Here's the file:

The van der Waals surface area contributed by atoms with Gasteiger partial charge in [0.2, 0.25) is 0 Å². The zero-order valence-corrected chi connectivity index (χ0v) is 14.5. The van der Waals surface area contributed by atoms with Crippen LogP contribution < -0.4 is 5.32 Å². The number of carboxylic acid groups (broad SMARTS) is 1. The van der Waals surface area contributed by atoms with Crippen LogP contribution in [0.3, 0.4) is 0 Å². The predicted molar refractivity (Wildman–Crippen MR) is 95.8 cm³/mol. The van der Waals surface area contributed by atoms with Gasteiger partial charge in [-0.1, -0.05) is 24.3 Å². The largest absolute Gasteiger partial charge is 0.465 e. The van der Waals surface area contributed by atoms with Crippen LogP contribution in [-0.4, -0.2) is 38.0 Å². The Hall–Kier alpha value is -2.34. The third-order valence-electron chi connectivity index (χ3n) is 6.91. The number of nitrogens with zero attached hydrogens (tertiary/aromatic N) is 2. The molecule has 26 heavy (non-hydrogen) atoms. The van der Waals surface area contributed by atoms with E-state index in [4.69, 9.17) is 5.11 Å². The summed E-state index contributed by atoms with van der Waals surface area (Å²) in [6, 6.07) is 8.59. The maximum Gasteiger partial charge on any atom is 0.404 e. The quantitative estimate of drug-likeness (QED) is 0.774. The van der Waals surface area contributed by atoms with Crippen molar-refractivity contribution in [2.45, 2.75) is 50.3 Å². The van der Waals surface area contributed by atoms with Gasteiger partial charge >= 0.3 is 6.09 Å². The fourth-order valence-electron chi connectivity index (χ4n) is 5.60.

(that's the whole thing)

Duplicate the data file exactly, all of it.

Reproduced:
The van der Waals surface area contributed by atoms with Gasteiger partial charge in [0.2, 0.25) is 0 Å². The zero-order valence-corrected chi connectivity index (χ0v) is 14.5. The van der Waals surface area contributed by atoms with Crippen LogP contribution < -0.4 is 5.32 Å². The number of carboxylic acid groups (broad SMARTS) is 1. The van der Waals surface area contributed by atoms with Crippen LogP contribution in [0.3, 0.4) is 0 Å². The predicted molar refractivity (Wildman–Crippen MR) is 95.8 cm³/mol. The van der Waals surface area contributed by atoms with Gasteiger partial charge in [-0.1, -0.05) is 24.3 Å². The largest absolute Gasteiger partial charge is 0.465 e. The van der Waals surface area contributed by atoms with Crippen LogP contribution in [-0.4, -0.2) is 38.0 Å². The Hall–Kier alpha value is -2.34. The third-order valence-electron chi connectivity index (χ3n) is 6.91. The number of nitrogens with zero attached hydrogens (tertiary/aromatic N) is 2. The molecule has 26 heavy (non-hydrogen) atoms. The van der Waals surface area contributed by atoms with E-state index in [4.69, 9.17) is 5.11 Å². The summed E-state index contributed by atoms with van der Waals surface area (Å²) in [6, 6.07) is 8.59. The maximum Gasteiger partial charge on any atom is 0.404 e. The quantitative estimate of drug-likeness (QED) is 0.774. The van der Waals surface area contributed by atoms with Crippen molar-refractivity contribution in [2.45, 2.75) is 50.3 Å². The van der Waals surface area contributed by atoms with Gasteiger partial charge >= 0.3 is 6.09 Å². The fourth-order valence-electron chi connectivity index (χ4n) is 5.60.